Self Organised Learning Environments (SOLE), popularised by Dr. Sugata Mitra, an education scientist, is an approach designed to promote inquiry and foster self-directed learning. During SOLE sessions, using the internet, the Primary students work in mixed groups to find answers to a Big Question that fires up their curiosity and imagination. Without an easy answer, Big Questions reach across many disciplines and subjects to provide a deep, meaningful context for exploration. Developing 21st-century skills such as digital literacy, collaboration, communication skills and critical thinking are key elements of SOLE.
Lunch and Recess
Following our culture students have their lunch sitting on the floor which helps the muscles in our abdomen to be activated which helps in increased secretion of stomach acids – making it easier to digest food. Sitting on the floor to eat is considered the best position to eat food. We provide a wide range of nutritious food and tasty food in our cafeteria, which includes Indian as well as international foods.
After the meal all students enjoy their recess time. They make themselves comfortable with the game which they want to play. They enhance their social skills by interacting with the buddies across grades. Recess time also provides opportunities for the students to problem solve.
Express, Bulletin and Journal
During Express sessions, the students imagine and share their thoughts by illustrating them and writing about them. Through this they enhance their imagination skills.
Students depict and write on real-world topics in the Bulletin programme. Because it is nonfiction, it helps children reflect on real events that have happened with and around them.
In their Journals, the students respond to a given prompt. The prompts could be related to the units of inquiry, events or about the likes, interests and feelings as well. The students respond using illustrations and words..
These are elements of the Language Programme in the Early Years. They are learner-centred and differentiated programmes to enhance their understanding about sound and letters. It gives them the opportunity to understand the difference between fiction and non-fiction and also enhance their creativity and art skills. Illustrations form a framework for the writing programme in the Early Years.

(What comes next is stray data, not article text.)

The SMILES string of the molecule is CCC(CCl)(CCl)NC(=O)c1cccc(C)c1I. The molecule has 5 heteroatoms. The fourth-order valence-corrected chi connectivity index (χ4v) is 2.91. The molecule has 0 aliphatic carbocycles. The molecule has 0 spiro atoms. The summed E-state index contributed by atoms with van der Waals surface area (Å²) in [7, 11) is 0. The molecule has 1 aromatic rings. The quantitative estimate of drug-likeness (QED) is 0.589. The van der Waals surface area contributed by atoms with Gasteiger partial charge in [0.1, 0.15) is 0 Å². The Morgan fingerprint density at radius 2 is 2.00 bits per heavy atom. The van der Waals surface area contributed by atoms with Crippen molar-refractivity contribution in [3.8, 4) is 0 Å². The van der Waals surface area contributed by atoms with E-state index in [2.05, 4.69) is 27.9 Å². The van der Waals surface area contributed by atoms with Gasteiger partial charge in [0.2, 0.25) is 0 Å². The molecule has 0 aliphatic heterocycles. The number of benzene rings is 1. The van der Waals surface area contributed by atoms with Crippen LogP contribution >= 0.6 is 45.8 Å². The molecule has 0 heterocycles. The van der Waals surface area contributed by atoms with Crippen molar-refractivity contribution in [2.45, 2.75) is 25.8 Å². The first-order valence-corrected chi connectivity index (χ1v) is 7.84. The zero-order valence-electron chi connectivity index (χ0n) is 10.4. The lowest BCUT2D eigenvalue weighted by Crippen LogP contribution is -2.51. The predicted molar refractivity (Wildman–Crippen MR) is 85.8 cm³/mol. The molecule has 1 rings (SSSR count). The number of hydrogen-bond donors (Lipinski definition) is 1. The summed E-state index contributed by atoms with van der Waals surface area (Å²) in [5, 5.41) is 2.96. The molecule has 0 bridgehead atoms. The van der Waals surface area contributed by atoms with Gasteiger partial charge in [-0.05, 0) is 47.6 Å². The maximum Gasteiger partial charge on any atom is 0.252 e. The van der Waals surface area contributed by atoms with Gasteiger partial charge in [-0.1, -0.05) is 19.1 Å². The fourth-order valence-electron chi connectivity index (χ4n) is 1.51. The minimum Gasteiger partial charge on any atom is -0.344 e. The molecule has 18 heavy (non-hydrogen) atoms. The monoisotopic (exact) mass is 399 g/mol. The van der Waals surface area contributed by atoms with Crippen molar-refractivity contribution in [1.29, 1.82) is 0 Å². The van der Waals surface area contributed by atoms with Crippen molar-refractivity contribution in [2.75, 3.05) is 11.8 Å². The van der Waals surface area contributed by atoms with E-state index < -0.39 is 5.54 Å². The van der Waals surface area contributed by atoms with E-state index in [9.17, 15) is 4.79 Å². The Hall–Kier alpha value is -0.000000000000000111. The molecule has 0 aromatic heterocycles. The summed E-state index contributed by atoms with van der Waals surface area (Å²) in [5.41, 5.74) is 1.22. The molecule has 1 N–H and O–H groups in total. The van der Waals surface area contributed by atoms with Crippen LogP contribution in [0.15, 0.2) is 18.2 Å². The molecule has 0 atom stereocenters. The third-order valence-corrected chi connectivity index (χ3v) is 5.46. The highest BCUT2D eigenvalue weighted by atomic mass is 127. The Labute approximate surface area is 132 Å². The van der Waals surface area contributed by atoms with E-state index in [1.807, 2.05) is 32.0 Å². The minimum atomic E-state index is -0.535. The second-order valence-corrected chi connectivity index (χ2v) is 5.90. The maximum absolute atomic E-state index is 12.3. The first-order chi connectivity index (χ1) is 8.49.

An extensive writing programme, our Writer’s Workshop has been designed to meet the holistic needs of improving overall writing skills. This programme allows for an in-depth exploration of various writing genres over the course of an entire unit. It includes fictional genres such as story writing and science fiction, as well as non-fictional genres such as formal and personal letter writing, persuasive writing, personal narrative, and so on. After brainstorming various topics to write about, students draft and redraft their work based on the feedback they receive until they are ready with the final draft. The rigorous process of self, peer and teacher assessment not only just helps the students improve in different areas of writing but also contributes to developing the mindset of accepting and providing specific, helpful feedback in order to grow. As writers, students frequently put themselves in the shoes of others to write from their point of view, be it personal narrative writing or biography, allowing them to be more open-minded and empathetic learners. Different assessment tools such as Rubrics, Checklist etc, often created in collaboration with students, help them envision their learning goals as students go through the process of writing.